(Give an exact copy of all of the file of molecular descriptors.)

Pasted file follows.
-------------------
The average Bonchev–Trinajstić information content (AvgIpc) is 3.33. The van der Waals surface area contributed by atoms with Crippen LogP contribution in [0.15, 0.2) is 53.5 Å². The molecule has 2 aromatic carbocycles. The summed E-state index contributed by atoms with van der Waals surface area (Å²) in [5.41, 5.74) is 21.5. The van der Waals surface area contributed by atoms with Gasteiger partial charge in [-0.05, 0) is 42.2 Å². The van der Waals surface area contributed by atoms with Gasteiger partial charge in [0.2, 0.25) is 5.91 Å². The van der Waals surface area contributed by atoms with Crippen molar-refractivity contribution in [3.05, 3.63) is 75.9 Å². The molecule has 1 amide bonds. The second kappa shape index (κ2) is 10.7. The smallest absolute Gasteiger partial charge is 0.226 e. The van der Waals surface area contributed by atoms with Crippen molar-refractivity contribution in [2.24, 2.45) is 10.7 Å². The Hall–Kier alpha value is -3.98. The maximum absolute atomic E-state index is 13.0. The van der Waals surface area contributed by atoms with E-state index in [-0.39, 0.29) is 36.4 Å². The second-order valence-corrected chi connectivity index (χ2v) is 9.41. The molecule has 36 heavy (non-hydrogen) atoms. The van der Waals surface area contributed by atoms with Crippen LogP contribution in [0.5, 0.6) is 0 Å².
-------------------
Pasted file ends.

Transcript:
The average Bonchev–Trinajstić information content (AvgIpc) is 3.33. The van der Waals surface area contributed by atoms with Crippen LogP contribution in [0.15, 0.2) is 53.5 Å². The molecule has 2 aromatic carbocycles. The summed E-state index contributed by atoms with van der Waals surface area (Å²) in [5.41, 5.74) is 21.5. The van der Waals surface area contributed by atoms with Gasteiger partial charge in [-0.05, 0) is 42.2 Å². The van der Waals surface area contributed by atoms with Gasteiger partial charge in [0.2, 0.25) is 5.91 Å². The van der Waals surface area contributed by atoms with Crippen molar-refractivity contribution in [3.05, 3.63) is 75.9 Å². The molecule has 1 amide bonds. The second kappa shape index (κ2) is 10.7. The smallest absolute Gasteiger partial charge is 0.226 e. The van der Waals surface area contributed by atoms with Crippen molar-refractivity contribution in [2.24, 2.45) is 10.7 Å². The Hall–Kier alpha value is -3.98. The maximum absolute atomic E-state index is 13.0. The van der Waals surface area contributed by atoms with E-state index in [-0.39, 0.29) is 36.4 Å². The second-order valence-corrected chi connectivity index (χ2v) is 9.41. The molecule has 36 heavy (non-hydrogen) atoms. The van der Waals surface area contributed by atoms with Crippen LogP contribution in [0.5, 0.6) is 0 Å².